I've never been a huge fan of Fantagraphics publications, but that doesn't mean I won't give them a read from time to time. I feel their approach to sequential art is a little too far from the beaten path, as though their desire to avoid the appearance of commercialism trumps even their desire or ability to tell a simple, straightforward story. I've heard them called an "arthouse press", with all the negative connotations that applies. I suppose I agree to an extent, but I'm not above using sequential narrative to tell a different kind of story, or to do so in a way that's different. It's just that, so far, Fantagraphics has yet to really wow me.
Artichoke Tales is told from the perspective of three women, all from the same family but different generations, set against the backdrop of a civil war between the North and South of their civilizations. The youngest, Brigitte, falls in love with a cannon worker from the North; her mother, Ramona, having convinced her husband to move to the South with her, gradually loses her connection with her family as she pursues her own path of mysticism and worship; and the grandmother, Charlotte, tries to pass on her knowledge to Brigitte even as she struggles with her own memory and the realization that Brigitte will eventually leave her, possibly very soon.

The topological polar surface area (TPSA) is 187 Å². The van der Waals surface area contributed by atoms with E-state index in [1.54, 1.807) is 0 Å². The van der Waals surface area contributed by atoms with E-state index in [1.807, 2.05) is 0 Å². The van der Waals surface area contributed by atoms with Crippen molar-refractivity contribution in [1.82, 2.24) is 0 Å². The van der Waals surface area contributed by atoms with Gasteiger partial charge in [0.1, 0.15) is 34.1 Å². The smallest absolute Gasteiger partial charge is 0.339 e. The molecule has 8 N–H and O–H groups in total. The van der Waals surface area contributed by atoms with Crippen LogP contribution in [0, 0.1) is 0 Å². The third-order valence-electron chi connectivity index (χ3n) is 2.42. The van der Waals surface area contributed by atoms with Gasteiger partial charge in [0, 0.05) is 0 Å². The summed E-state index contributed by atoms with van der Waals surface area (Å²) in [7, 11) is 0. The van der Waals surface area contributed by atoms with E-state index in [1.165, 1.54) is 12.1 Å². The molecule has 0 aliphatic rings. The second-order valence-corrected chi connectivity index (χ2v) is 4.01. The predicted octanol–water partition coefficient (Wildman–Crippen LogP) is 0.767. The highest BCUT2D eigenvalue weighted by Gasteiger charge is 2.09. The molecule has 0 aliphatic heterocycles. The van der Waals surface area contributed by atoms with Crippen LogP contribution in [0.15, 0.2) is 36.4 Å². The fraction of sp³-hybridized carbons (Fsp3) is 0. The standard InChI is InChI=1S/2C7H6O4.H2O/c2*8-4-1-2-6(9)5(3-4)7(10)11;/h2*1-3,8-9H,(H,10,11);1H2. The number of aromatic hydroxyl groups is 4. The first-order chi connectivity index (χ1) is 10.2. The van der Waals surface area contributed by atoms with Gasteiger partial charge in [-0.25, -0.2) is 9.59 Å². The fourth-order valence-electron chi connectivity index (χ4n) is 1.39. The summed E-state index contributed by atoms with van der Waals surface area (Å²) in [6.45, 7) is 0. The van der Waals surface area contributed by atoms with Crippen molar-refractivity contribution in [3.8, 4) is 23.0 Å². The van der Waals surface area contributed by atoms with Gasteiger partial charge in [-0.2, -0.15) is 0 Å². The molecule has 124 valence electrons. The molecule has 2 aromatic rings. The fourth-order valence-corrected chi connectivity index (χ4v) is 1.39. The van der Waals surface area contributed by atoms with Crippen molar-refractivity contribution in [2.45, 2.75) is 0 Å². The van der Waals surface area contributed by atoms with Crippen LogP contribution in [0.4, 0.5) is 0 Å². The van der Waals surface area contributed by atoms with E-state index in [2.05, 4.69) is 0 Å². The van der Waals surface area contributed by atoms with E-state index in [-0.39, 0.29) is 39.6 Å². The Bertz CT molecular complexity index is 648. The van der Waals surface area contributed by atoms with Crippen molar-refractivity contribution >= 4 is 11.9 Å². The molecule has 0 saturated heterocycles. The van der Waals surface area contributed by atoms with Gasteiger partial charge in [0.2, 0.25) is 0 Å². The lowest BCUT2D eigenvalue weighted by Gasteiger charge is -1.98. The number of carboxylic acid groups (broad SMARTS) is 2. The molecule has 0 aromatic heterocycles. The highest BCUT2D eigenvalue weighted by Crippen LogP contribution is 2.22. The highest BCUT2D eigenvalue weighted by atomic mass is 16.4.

I really didn't feel a sense of connection with this story. The conclusion of individuals' lives getting swept up in the greater story of the war felt emotionally distant and far removed for me. It was often difficult to keep up with the shifts in perspective, as they are abrupt and sometimes characters in one time period look like characters from another. Aside from all that, I often had a hard time understanding what the bigger underlying meaning behind the work was supposed to be. I'm not saying that it doesn't exist, but that it would probably require at least another full reading for me to put it all together... and frankly, I just don't feel any enthusiasm for that idea.
I both liked and disliked the artwork in this story. Kelso's delicate linework is visually pleasing in its apparent simplicity and cleanliness. However, it feels like more effort could have been employed to make the characters more distinctive from one another to alleviate the confusion I mentioned regarding shifts in perspective. This would have made the story much more readable.
Overall, this story felt far more plodding and arduous than I think a sequential art narrative should be. This story might appeal to older teens, arthouse crowds, and even lovers of historical fiction, but in the final analysis I can't recommend this as a particularly exciting or emotionally involving work. Chances are I'm not the ideal audience for it. Recommended, with reservations.